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3 Ways to Stream Whole-house Audio from the Cloud

I’ve been searching for a way to implement a whole-house audio solution that’s simple and easy to use.

3 Ways to Stream Whole-house Audio from the Cloud

Jul 16, 2012 10:50 AM,
By Jason Bovberg

For years, I’ve been searching for a way to implement a whole-house audio solution that’s simple and easy to use. If you’re like me, you’re still old school when it comes to home audio. You have one or two surround-sound systems that you invested in over the years—complete with CD changer and perhaps even a cassette deck for those old mix tapes you made for your wife back when you were dating. In my case, I’ve invested quite a lot in my systems over time. I have a high-end Denon receiver in my living room, and my better-than-average CD player speaks to my reluctance to let go of physical media as the center point for my listening enjoyment.

I have other separate systems throughout the house, too. I have an old system in the garage—you know, for when I’m out there washing cars or doing some woodworking. The kids have portable stereo systems in their bedrooms. I have a boombox downstairs somewhere. I can hook up all these systems individually to my iPod or the kids’ MP3 players, but wouldn’t it be cool to streamline that connectivity so that all the music in our collection—either stored on the computer or streamed/saved online—could be played in any room at any time?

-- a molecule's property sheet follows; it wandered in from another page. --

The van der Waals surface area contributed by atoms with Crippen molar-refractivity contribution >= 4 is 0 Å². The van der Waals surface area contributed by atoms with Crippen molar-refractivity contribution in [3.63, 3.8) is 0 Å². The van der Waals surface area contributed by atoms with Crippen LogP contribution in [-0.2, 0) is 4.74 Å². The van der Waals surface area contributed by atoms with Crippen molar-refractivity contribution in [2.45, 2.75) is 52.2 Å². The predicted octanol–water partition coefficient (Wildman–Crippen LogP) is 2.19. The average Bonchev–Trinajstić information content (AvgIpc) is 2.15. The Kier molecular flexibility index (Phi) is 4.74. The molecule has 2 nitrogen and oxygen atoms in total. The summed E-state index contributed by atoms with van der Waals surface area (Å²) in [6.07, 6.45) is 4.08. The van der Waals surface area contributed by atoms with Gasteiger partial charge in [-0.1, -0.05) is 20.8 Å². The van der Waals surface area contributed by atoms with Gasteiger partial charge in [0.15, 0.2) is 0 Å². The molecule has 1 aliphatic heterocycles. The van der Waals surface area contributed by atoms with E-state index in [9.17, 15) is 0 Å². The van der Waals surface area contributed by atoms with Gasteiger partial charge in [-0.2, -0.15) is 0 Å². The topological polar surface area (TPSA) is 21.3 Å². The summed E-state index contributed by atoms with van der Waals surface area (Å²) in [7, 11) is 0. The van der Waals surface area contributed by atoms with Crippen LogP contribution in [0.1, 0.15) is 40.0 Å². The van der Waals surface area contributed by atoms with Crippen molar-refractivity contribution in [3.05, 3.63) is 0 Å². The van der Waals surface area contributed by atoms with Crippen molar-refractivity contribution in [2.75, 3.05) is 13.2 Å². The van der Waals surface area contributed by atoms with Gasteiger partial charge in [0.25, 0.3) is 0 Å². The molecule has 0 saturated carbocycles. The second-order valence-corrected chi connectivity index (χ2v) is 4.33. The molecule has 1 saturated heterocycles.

That’s the ultimate goal of whole-home audio, of course. And, interestingly, the market is almost completely there.



Are you one of the many people who have taken a look at—or even implemented—a Sonos system? The pioneers of whole-home wireless audio, Sonos has dominated a market that’s been emerging powerfully but a bit under the radar.

Sonos lets you play your music anywhere in your house through your existing speaker setups or through Sonos’s proprietary speaker systems. You establish zones in various rooms—say, your living room, bedroom, or kitchen—and control the delivery of music with the touchscreen Sonos remote control or with your iPod/iPad or Android device (thanks to a free app). You can create as many zones as you want, and you can play the same or different music in every zone.

How Sonos Works